Kerala’s new liquor policy aims to revamp toddy industry

Left government’s liquor policy in Kerala sparks debate, with stakeholders welcoming focus on toddy while raising concerns about supply, adulteration and opposition criticism

| Updated: 28 July, 2023 10:04 pm IST
As per the new policy, the bar licence fee has been hiked and the rules for restaurants within tourism zones have been liberalised (Photo Courtesy Twitter @KeralaTourism)

THIRUVANANTHAPURAM, KERALA: Gearing up to raise the revenue of the state government by promoting toddy, the traditional alcoholic beverage and increasing the production of Indian Made Foreign Liquor (IMFL), the Left government in Kerala has introduced the new liquor policy, 2022-23 that has been approved by the state cabinet.

As per the new policy, the bar licence fee has been hiked and the rules for restaurants within tourism zones have been liberalised.

Excise minister MB Rajesh said that the government would pursue the production and marketing of liquor with low alcohol content made from locally available fruits. Also, all toddy shops in the state will have a standardised design, with the toddy sold in the state branded as ‘Kerala toddy’.

The government has also decided to grant licences to restaurants in popular tourist destinations to sell beer and wine during the tourism season.

“The state currently permits 559 foreign liquor shops to operate. Currently, only 309 of them are operational. We will ensure that the remaining ones are also operational”, MB Rajesh said.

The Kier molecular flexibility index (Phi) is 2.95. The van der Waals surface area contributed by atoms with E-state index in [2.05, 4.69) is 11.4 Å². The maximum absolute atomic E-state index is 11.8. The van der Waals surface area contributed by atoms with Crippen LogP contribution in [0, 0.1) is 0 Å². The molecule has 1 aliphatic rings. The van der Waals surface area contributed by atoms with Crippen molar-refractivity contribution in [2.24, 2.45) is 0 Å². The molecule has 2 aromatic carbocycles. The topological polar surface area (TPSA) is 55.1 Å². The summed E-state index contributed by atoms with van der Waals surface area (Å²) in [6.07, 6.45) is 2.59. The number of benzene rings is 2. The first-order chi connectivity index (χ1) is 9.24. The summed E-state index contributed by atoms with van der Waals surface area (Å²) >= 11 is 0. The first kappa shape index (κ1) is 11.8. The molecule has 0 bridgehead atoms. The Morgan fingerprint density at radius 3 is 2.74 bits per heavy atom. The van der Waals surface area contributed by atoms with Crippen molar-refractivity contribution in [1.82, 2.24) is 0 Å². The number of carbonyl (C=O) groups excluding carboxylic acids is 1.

The minister added that the process to amend the existing rules to permit the sale of liquor in pubs in IT and industrial parks is underway.

The state has meanwhile decided to increase the bar licence fee from ₹30 lakhs to ₹35 lakhs. The fees for serving liquor at clubs like seamen and marine officers have been hiked from ₹50,000 to ₹2 lakhs.

Even as the stakeholders in the industry welcomed the new policy, many in the industry have raised concerns regarding the availability of toddy for serving in all shops, which, under the new policy, would be revamped as food joints.

“The sector was completely neglected over the years, with more focus being given to Indian-Made Foreign Liquor (IMFL). Consequently, many abandoned the profession,” said N Azhakeshan, state president of the Kerala Toddy and Abkari Workers Congress (KTAWC), which is affiliated with INTUC.

Chittur taluk in Palakkad had been the main source of toddy for Kerala, supplying it to 12 of the 14 districts. However, there was a serious mismatch between the number of palms being tapped in Chittur and the toddy being transported to other districts. Tree tax was being paid for trees not tapped to falsely claim that the toddy being transported had been tapped from such trees.

Many of the stakeholders also raised concerns about adulterations. “If fresh toddy is to be served in food joints and promoted as a traditional drink, there should be adequate supply to meet the demand. Else, it will give rise to adulteration,” said KTAWC district president K Sivan.

On the political side, the Opposition Congress has criticised the new liquor policy, stating that the policy is bizarre and totally against the promises made in the LDF manifesto.

“On one end, you run campaigns against alcohol addiction and on the other side, you are opening up the availability of it in every nook and corner. Drugs are freely flowing in the state and big sharks are never caught. It’s absurd and bizarre,” said opposition leader VD Satheeshan.

Also Read Story

What Kejriwal can do & can’t: Here’s what conditions in SC bail order are…

SC grants interim bail to Kejriwal, but to remain in jail

Rahul Gandhi urges civility towards Smriti Irani following Lok Sabha results

CBI arrests alleged mastermind in NEET-UG paper leak case